Edgar reflects, Locke interrupts. Written for Brie, just because she asked.
The Burden of the Crown
by Mina Lightstar
Edgar liked to carry himself confidently, assuming the air of someone who wasn't under a great deal of stress. Even when he was threatening to buckle under the pressure, he always managed to collect himself beforehand. A king could not afford to fall, in any way; an entire realm depended on his actions, decisions, and judgment. Such was the burden of the crown, and Edgar knew it well.
He had ascended the throne after a tragedy. His father had perished, the victim of foul play. Poison had been suspected, but the infiltrator who had planted it in his food had never been captured. Ignoring the Empire's murder of his father and continuing to give them lip service had been the hardest thing Edgar had ever done in his life. But sometimes the right decisions were the ones that hurt the most to make, and so he made them.
That period, ten years ago, had been one of the most trying weeks Figaro had ever gone through. Not only had the kingdom lost its king -- and its queen, not so long ago -- but the king's sons, twin heirs, were themselves divided. Their father's dying wish had been for Figaro to be divided between them, but instead, the only thing that had been divided was the bond between them. Or so Edgar had feared.
In the end, they had been divided only by sheer distance, and different ambitions. Sabin had never been fond of politics, or the prospect of ruling the realm one day. Palace life simply wasn't suited to him. At Sabin's wish to lead his own life, Edgar had finally realized what had to be done... and he'd flipped the coin.
That had also been a hard choice, but the right one to make. And oh, how far he'd come since that last night with his brother. He often wished they could all see him now. Would his parents be proud of him? Would Sabin approve?
Contrary to what many people thought, it was not always good to be the King. But he tried his best to balance everything out. Now, with the Empire rapidly gaining more power, it was becoming a trifle more difficult to conduct his secret business with the Returners. Edgar feared that the day to make another hard decision was drawing near. Soon, he would be forced to either stop supporting the resistance movement, or openly declare his opposition to the Imperials.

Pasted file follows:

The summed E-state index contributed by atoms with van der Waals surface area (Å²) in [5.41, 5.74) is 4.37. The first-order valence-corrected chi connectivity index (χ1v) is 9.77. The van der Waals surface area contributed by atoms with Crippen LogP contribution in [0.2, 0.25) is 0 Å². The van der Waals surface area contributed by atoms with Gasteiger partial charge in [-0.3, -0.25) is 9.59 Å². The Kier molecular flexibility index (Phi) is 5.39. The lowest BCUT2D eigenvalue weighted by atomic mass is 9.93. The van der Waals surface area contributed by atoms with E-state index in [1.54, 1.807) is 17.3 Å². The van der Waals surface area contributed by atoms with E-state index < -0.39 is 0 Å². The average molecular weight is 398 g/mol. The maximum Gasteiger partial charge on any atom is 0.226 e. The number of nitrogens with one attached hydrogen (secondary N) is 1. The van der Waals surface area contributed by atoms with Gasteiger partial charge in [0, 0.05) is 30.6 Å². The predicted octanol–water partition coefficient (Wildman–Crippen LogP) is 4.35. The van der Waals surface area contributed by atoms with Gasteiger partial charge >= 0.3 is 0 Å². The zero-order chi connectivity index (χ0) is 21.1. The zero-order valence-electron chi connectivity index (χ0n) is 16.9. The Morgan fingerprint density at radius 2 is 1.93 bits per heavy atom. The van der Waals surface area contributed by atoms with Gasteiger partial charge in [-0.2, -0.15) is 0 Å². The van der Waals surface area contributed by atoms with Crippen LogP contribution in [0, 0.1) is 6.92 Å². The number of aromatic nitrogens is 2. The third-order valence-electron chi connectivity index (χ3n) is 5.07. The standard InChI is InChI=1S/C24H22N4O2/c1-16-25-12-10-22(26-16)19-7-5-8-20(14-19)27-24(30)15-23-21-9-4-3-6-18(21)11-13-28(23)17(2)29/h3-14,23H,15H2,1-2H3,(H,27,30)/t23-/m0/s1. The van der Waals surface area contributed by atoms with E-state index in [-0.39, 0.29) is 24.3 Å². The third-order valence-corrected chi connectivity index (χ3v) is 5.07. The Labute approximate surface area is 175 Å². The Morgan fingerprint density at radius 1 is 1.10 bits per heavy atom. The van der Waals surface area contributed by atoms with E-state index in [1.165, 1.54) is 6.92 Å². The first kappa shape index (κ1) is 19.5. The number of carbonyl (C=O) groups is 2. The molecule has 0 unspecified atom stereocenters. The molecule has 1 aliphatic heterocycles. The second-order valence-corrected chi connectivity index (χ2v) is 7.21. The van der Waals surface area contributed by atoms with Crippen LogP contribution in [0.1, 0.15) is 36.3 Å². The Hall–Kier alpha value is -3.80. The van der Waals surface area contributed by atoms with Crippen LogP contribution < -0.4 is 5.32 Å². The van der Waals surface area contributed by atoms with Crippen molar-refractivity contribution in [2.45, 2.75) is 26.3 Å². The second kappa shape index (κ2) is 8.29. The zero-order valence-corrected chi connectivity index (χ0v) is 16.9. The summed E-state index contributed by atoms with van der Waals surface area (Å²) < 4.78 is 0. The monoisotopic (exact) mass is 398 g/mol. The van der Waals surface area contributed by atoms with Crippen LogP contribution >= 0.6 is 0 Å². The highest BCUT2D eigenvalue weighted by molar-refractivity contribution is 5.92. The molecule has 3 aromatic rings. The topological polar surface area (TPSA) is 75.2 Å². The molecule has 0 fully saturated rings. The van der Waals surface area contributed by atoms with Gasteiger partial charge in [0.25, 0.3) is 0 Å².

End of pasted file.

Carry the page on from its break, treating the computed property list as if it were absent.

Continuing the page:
Oh, he knew which option he would pick. It was just a matter of knowing that by doing so, he would be placing his people in jeopardy. He hoped they would support his choice regardless.
"Stop thinking so hard. You'll hurt yourself."
Edgar chuckled despite his gloomy thoughts, because no matter what seemed to happen, there would always be at least one man who never treated Edgar like a king. "And when did you come in?"
"Was easy." Locke waved a dismissive hand as he crossed the room and joined Edgar by the fire. "Any real treasure hunter can tiptoe around a king when he's mooning over some serving girl."
Edgar made a face, and saw Locke smirk from the corner of his eye. "What serving girl? I was thinking about politics and good judgment. But I understand you couldn't tell, being a thief, and all."
"You wound me." Locke raised a gloved hand to tap his heart. "Right here."
Edgar grinned, and turned away from the fire to face his friend. "Yes, well, what serving girl do you speak of? If it's Reina, then I'll have you know she's making those eyes at you, my dear boy."
Locke rubbed the back of his head, looking sheepish. "No serving girl at all, actually. I was going to say Terra right away, but thought better of it."
"Good move," Edgar quipped out of habit, and then the sentence relayed back to him. "Hey, wait. What do you mean about Terra?"
Locke waved his hand again. "Oh, like I didn't see. You're not one to lie to the ladies, Edgar -- unless they're Imperials. I heard you." He feigned what Edgar deemed to be a very poor Edgar-esque pose, and spoke in what Edgar deemed to be an even poorer Edgar-esque tone. "Your beauty has captivated me! I'm dying to know if I'm your type!"
Edgar wrinkled his nose. "If you stuck around long enough to hear that, then you also heard that her abilities were a 'distant third.' Really, Locke. One of the Empire's weapons is a guest in my castle, and you think wooing her is all that's on my mind?"
"Hardly," Locke admitted after a pause. "I didn't mean it that way. But you shouldn't label her as an Imperial weapon. Arvis said..." he hesitated, even though it had been proven time and time again that what they spoke of was never overheard in Edgar's chambers, "that they, you know, with a slave crown."
Edgar closed his eyes briefly. "It's good, then, that she can't remember much of that time." Royal crowns were not the only kind that came with burdens.
"She can't remember much of anything," Locke pointed out. He put both hands behind his head. "I think Banon should meet her."
"I thought you'd say that."
"You agree, then?"